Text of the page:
The kitchen hierarchy is a bit archaic. The brigade system, formalized in the early 1900s by Auguste Escoffier (the one part Joël Robuchon and one part Ferran Adrià of his time), is still utilized in the modern kitchen. It’s a pecking order. An organized list of rank and file, led by the Executive Chef and followed closely by the Chef de Cuisine. Then comes a Senior Sous, a Junior Sous, a Saucier perhaps, and a few Chef de Parties, who are in charge of specific stations or departments. All of that is supported by the Commis chefs. And if the commis are lucky enough, an abundance of stagiaire, interns, and wanderers hanging around to learn and gain experience.
It’s ironic that our system has a somewhat militaristic structure, as we are heading to an Air force base for the elimination challenge in the third episode.
In the modern kitchen, usually with less employees than Escoffier was accustomed to (He led royal facilities and hotels), many of these jobs have been consolidated. A good sous-chef for example, may also be the saucier, the butcher, baker, and so on and they may excel at all of those jobs.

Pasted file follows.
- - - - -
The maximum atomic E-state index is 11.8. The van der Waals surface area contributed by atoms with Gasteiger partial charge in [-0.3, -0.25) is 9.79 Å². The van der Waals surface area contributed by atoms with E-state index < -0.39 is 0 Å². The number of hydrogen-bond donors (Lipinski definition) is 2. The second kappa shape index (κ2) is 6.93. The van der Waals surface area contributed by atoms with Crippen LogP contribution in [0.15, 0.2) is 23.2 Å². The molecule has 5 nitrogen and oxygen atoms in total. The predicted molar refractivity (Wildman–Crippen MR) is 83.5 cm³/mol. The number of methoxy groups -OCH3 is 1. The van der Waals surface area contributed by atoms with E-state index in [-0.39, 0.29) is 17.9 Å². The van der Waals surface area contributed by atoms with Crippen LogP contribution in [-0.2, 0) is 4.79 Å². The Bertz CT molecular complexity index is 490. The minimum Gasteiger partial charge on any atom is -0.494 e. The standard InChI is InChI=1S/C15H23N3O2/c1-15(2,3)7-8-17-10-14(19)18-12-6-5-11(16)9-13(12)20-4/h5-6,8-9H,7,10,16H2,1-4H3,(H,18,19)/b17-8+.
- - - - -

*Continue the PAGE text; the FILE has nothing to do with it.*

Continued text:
So, I found it strange, that in tonight’s episode, Mike Isabella suggests that Jennifer Carroll take on the role of “tournant.”
It’s an interesting approach and reveals a lot about Mike’s character. We now are getting to know the cast a little better, and this play is vintage Isabella. Let’s ask the “girl cook” to take on an archaic title that can best be described as a substitute teacher. Classically, it refers to a cook who works all the stations in other cooks’ absence. A position of skill, sure, but not really of certified rank; A position that may be the proverbial glass ceiling for a woman in Mr. Isabella’s mind.
I said cook, earlier, intentionally. Because I get the feeling, that Mike would have a hard time answering, “Yes, Chef!” to any woman.
Jennifer’s response? Sure, I’ll be the Executive Chef. Touché!
Actually, Jennifer’s task was very reminiscent of culinary school. Usually a class rotates its students, all on equal rank, throughout random positions for the term. One of which is sous-chef, or “leader du jour.” That would mean picking up a cart of vegetables from the basement requisition area, calling out attendance, and making sure your classmates had their neckerchiefs on. Mattin, check! And, somehow, straddling the political line of colleague, friend, instructor’s assistant, and manager.